Their duty is to inform the court when a decision is made that isn’t in the child’s best interests.
They should act as an honest broker between all the parties and assist with settlement negotiations. They may also have a role in ensuring any arrangements are adhered to; and finding out if the child has any concerns.
What information does the ICL use when assessing what is in the child’s best interests?
To determine what’s in the child’s best interests, the ICL will:
- speak to the children, unless they are not yet of school age, or there are extraordinary circumstances;
- talk to the child’s school teachers, principals, and counsellors;
- review documents from various organisations, including, schools, the Department of Family and Community Services, or the Police;
- review medical or psychological records of the children, and their parents;
- question witnesses, such as the parents, or experts at the final hearing;
- make the arrangements for a Family Report from a family consultant.
What is a family report?
A family report is written by a court-appointed family consultant, such as a social worker or psychologist, with expertise in dealing with children and court matters. It is an independent assessment of any issues in a case, such as mental health impairments. It can be used to inform court decisions. It could also help the parties in the case reach an agreement before the hearing.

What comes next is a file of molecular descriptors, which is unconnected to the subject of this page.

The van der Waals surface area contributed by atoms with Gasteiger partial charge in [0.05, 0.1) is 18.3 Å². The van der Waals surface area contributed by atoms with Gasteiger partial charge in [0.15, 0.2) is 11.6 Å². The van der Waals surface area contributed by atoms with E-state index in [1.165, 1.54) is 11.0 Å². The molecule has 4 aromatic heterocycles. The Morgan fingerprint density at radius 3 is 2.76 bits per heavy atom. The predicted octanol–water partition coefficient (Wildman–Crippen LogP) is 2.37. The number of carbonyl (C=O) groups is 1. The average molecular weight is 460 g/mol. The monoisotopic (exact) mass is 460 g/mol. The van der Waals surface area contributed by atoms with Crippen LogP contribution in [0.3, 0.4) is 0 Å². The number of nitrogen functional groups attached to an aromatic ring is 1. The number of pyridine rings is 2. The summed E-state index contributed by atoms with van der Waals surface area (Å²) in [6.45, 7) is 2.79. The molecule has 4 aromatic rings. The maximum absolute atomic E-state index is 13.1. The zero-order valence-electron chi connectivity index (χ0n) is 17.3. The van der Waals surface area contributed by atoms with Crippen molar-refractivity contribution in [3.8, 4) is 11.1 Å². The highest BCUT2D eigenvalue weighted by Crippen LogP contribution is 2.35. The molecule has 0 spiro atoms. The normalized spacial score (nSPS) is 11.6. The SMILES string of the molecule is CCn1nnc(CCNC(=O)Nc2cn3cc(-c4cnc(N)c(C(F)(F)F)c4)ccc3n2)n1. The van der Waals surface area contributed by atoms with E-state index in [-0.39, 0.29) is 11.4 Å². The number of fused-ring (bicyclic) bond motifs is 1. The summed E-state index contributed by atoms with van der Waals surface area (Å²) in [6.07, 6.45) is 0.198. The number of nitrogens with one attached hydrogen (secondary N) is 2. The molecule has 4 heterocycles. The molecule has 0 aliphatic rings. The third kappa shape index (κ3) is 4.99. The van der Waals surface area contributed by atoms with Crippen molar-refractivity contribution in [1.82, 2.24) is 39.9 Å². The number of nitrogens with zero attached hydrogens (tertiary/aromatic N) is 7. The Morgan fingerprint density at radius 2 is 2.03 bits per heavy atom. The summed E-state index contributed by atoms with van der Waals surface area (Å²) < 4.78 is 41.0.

What is the purpose of the family report?
The purpose of a report is to offer an independent assessment of any issues related to the case.
The report will provide recommendations and they may suggest a particular course of action, based on what arrangements will be in the child’s best interests. These recommendations will be based on:
- the disputed issues
- past and current parenting arrangements
- any risk to the child
- the child’s views
- the parenting ability of each party;
- the child’s relationship with certain individuals.
Can I share the family report?
No. It cannot be shown to anyone who is not involved in the court proceedings, without written consent from the court.
The report can only be shared between the parties involved in the court case after the court grants authority for it to be shared. It cannot be shown to anyone who isn’t involved in the court proceedings, without written consent from the court.
If the report is shared with anyone outside of the case, they could be charged with an offense under Section 121 of the Family Law Act 1975 (Cth).
How does a family report differ from a single expert report?
A single expert report is written after a professional, such as a social worker or psychiatrist has made an assessment. It may be used to show evidence of mental health issues.
If a single expert report is required, you may need to pay for it.
Are there limitations to an ICL’s role?
An ICL cannot become a witness in any proceedings or conduct therapy with a child.
They should be careful to avoid the child becoming overly dependent on them and should seek advice on how to respond to a situation where the child has become dependent.
They should communicate to the child how long their role will last, and what contact if any, they will continue to have after the conclusion of the proceedings.
How often will a child see an Independent Children’s Lawyer?
All legal matters are different and this means that there is no set amount that a child will see the ICL.
It will depend on the nature of the case.